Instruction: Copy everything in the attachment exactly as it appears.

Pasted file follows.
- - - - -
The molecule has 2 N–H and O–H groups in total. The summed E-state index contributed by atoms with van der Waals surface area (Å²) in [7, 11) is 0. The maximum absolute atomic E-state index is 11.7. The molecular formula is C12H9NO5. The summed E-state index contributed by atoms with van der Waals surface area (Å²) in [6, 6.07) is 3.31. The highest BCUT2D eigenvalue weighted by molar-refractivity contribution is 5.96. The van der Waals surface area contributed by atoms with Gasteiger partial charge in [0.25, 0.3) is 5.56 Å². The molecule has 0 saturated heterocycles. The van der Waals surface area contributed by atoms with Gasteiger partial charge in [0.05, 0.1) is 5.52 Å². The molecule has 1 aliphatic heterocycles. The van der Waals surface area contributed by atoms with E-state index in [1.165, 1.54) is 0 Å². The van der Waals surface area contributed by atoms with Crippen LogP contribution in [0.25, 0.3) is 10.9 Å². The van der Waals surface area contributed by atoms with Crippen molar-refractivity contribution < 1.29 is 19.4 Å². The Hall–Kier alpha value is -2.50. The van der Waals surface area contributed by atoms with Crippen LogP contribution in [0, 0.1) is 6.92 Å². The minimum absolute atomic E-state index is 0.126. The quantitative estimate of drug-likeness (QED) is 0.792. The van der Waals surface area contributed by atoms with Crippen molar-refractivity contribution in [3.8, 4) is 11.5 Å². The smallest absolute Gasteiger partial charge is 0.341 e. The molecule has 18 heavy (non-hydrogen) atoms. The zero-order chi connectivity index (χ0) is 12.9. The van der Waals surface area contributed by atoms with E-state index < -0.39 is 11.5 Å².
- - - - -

The molecule has 2 N–H and O–H groups in total. The summed E-state index contributed by atoms with van der Waals surface area (Å²) in [7, 11) is 0. The maximum absolute atomic E-state index is 11.7. The molecular formula is C12H9NO5. The summed E-state index contributed by atoms with van der Waals surface area (Å²) in [6, 6.07) is 3.31. The highest BCUT2D eigenvalue weighted by molar-refractivity contribution is 5.96. The van der Waals surface area contributed by atoms with Gasteiger partial charge in [0.25, 0.3) is 5.56 Å². The molecule has 0 saturated heterocycles. The van der Waals surface area contributed by atoms with Gasteiger partial charge in [0.05, 0.1) is 5.52 Å². The molecule has 1 aliphatic heterocycles. The van der Waals surface area contributed by atoms with E-state index in [1.165, 1.54) is 0 Å². The van der Waals surface area contributed by atoms with Crippen LogP contribution in [0.25, 0.3) is 10.9 Å². The van der Waals surface area contributed by atoms with Crippen molar-refractivity contribution < 1.29 is 19.4 Å². The Hall–Kier alpha value is -2.50. The van der Waals surface area contributed by atoms with Crippen LogP contribution in [0, 0.1) is 6.92 Å². The minimum absolute atomic E-state index is 0.126. The quantitative estimate of drug-likeness (QED) is 0.792. The van der Waals surface area contributed by atoms with Crippen molar-refractivity contribution in [3.8, 4) is 11.5 Å². The smallest absolute Gasteiger partial charge is 0.341 e. The molecule has 18 heavy (non-hydrogen) atoms. The zero-order chi connectivity index (χ0) is 12.9. The van der Waals surface area contributed by atoms with E-state index < -0.39 is 11.5 Å².